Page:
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Get your rhythm back.

Serious heart rhythm disorders called arrhythmias, affect the lives of millions of people daily. Unfortunately, most treatments for these conditions are generic and one-size-fits-all, with mixed results.

But there’s hope.

We believe there is a better way to address serious heart rhythm disorders such as atrial fibrillation and ventricular tachycardia. Using Abbott Electrophysiology’s technology, doctors can identify the sources of arrhythmias that are unique to each person. Now treatment can be tailored to your individual needs.

Find Your Source.
Get Tailored Therapy.
Get Your Rhythm Back.

Find a doctor near you who is using the Topera Rotor Mapping System

The most common heart rhythm disorder, atrial fibrillation (AF, or afib) is a serious global public health problem which affects millions of people around the world. If left untreated, AF doubles the risk of heart-related deaths and also increases stroke risk by up to 500%. Unfortunately, although it is such a serious health problem, AF has historically been difficult to treat with an acceptable degree of success.

In response to this unaddressed need, Abbott, Inc. has developed a unique 3D analysis and mapping solutions (the Abbott 3D Mapping System), which consists of the RhythmView Workstation and FIRMap diagnostic catheter. The Abbott 3D Mapping System has been designed to enable physicians to view the electrical activity of the heart, thereby supporting the diagnosis and patient-specific treatment planning for a variety of heart arrhythmias including atrial fibrillation, atrial flutter, atrial tachycardia and ventricular tachycardia.

The Abbott 3D Mapping System received FDA Clearance in 2013 band is now in routine use at several leading medical centers throughout the United States.

Three Year CONFIRM Follow-up

CONFIRM Trial Extended Follow-Up 1


Study Objectives

The aim of this study was to determine if coronary ablation procedures that target patient-specific atrial fibrillation (AF)-sustaining substrates known as rotors or focal sources, is more durable than trigger ablation alone at preventing late AF recurrence.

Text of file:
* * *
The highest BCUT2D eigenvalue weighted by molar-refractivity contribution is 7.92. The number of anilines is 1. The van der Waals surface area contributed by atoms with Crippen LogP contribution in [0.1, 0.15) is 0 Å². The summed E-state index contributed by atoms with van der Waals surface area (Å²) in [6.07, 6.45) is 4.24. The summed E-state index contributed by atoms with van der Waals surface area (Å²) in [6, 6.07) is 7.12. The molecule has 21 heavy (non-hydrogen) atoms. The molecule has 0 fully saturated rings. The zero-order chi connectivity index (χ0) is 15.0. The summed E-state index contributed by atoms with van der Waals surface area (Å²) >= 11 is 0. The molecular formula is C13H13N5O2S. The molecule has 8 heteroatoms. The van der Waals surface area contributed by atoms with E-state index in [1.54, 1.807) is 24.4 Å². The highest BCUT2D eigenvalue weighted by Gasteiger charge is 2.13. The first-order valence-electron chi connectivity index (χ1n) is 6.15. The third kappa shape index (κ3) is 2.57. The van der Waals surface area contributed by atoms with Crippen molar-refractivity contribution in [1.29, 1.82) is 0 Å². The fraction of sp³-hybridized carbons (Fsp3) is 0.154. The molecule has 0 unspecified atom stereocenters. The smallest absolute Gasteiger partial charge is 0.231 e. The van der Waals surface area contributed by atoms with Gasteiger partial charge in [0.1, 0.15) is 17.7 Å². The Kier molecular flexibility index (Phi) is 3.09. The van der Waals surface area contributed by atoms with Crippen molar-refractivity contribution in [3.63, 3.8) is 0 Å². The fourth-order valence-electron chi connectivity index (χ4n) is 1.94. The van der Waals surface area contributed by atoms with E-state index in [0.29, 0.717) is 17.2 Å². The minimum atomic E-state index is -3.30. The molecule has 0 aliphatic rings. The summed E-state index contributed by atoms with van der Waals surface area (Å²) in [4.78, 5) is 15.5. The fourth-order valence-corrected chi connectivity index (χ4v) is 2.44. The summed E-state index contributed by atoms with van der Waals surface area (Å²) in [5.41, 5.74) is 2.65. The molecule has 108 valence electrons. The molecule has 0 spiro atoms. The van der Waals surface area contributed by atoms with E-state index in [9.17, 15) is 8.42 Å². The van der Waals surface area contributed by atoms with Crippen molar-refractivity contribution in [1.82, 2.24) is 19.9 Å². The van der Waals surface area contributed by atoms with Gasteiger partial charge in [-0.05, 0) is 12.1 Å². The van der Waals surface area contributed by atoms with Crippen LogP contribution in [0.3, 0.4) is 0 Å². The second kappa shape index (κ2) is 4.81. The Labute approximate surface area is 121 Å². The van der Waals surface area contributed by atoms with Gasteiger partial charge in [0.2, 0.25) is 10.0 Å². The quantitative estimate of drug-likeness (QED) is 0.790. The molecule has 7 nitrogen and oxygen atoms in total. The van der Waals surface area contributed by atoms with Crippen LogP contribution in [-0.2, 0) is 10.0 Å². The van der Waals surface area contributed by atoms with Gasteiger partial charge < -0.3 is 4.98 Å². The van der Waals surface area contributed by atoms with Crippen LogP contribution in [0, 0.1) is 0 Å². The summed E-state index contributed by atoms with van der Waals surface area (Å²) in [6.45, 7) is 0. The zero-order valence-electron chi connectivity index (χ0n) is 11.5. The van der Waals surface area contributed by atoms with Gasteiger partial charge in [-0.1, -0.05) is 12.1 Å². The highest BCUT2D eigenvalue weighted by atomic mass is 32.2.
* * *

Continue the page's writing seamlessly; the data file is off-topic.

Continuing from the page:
Late recurrence substantially limits the efficacy of pulmonary vein isolation (PVI) for AF and is associated with pulmonary vein reconnection and the emergence of new triggers.


The study was a 3 year follow-up of the CONFIRM (Conventional Ablation for Atrial Fibrillation With or Without Focal Impulse and Rotor Modulation) trial2, in which 92 consecutive patients with AF (70.7% persistent) underwent novel computational mapping. Ablation comprised source (focal impulse and rotor modulation or FIRM) and then conventional ablation in 27 patients (FIRM-guided) and conventional ablation alone in 65 patients (FIRM-blinded). Patients were followed with implanted electrocardiographic monitors when possible (85.2% of FIRM-guided patients, 23.1% of FIRM-blinded patients).


The results from the original CONFIRM study were generally maintained. The authors recommended that future studies should investigate how ablation of patient-specific AF-sustaining rotors and focal sources alters the natural history of arrhythmia patients.

  1. Narayan SM, Baykaner T, Clopton P, Schricker A, Lalani G, Krummen DE, Shivkumar K, Miller JM, Ablation of Rotor and Focal Sources Reduces Late Recurrence of Atrial Fibrillation Compared to Trigger Ablation Alone, J Am Coll of Cardiol (2014), doi: 10.1016/j.jacc.2014.02.543.
  2. Narayan SM, Krummen DE, Shivkumar K, Clopton P, Rappel W-J, and Miller JM. Treatment of Atrial Fibrillation by the Ablation of Localized Sources-CONFIRM (Conventional Ablation for Atrial Fibrillation With or Without Focal Impulse and Rotor Modulation) Trial. J Am Coll Cardiol 2012; 60(7):628-3


These trials were supported by grants to the lead author from the National Institutes of Health and the Doris Duke Charitable Foundation. Please refer to the study citations to review all reported author conflicts of interest.